LONDON, Jan 24 (Reuters) – British private sector economic activity fell at the fastest pace in two years in January, a survey showed on Tuesday, with businesses blaming a rise in Bank of England interest rates, a rise in Bank of England Strikes and weak consumer demand.
The S&P Global/CIPS Composite Purchasing Managers’ Index (PMI) fell to 47.8 in January from 49.0 in December, at the bottom of economists’ forecasts in a Reuters poll and the lowest level since January 2021. A reading below 50 indicates a decline in output.
“The weaker-than-expected PMI data for January highlighted the risk of a recession in the UK,” said Chris Williamson, S&P’s global chief business economist.
“Industrial disputes, staff shortages, lost exports, rising living costs and rising interest rates all meant that the pace of the downturn accelerated again at the start of the year,” he added.
Official data showed Britain’s economy grew more than expected in November, making it unlikely that statisticians will record two consecutive quarters of falling output in the second half of 2022 – the definition of a recession widely used in Europe.
However, most economists expect output to fall this year, a prospect that will put pressure on Bank of England policymakers this week as they consider the extent of further rate hikes at their Feb. 2 meeting.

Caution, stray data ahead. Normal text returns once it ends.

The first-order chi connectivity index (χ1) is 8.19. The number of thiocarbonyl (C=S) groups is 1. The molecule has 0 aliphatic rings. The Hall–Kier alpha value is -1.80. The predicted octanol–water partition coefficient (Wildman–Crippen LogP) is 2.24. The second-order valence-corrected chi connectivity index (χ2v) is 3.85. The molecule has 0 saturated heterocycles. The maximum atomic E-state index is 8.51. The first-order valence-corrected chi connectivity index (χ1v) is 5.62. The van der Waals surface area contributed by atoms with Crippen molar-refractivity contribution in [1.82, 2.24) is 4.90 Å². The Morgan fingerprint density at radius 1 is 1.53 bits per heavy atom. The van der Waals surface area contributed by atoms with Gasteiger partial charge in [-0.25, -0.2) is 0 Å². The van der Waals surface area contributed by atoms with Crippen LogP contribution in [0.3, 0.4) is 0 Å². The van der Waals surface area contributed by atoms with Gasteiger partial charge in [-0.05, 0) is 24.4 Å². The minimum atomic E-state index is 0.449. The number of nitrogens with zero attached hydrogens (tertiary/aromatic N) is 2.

Financial markets expect the central bank to raise UK interest rates to 4% from 3.5% next week in response to double-digit inflation, and expect rates to peak at around 4.5% later this year.
Britain is also in the midst of a wave of industrial action as rail workers, nurses, ambulance drivers and teachers seek wage increases to keep pace with inflation.
Purchasing managers’ index data on Tuesday showed companies charged the slowest increase in prices since August 2021, though the gains were still substantial by historical standards.
Costs rose at the slowest pace since April 2021 as energy prices fell, although wage gains remained large, while optimism about the year ahead hit an eight-month high.
In stark contrast to the rapid hiring in 2021 and most of 2022, companies cut a small number of jobs.
Reporting by David Milliken; Editing by Susan Fenton
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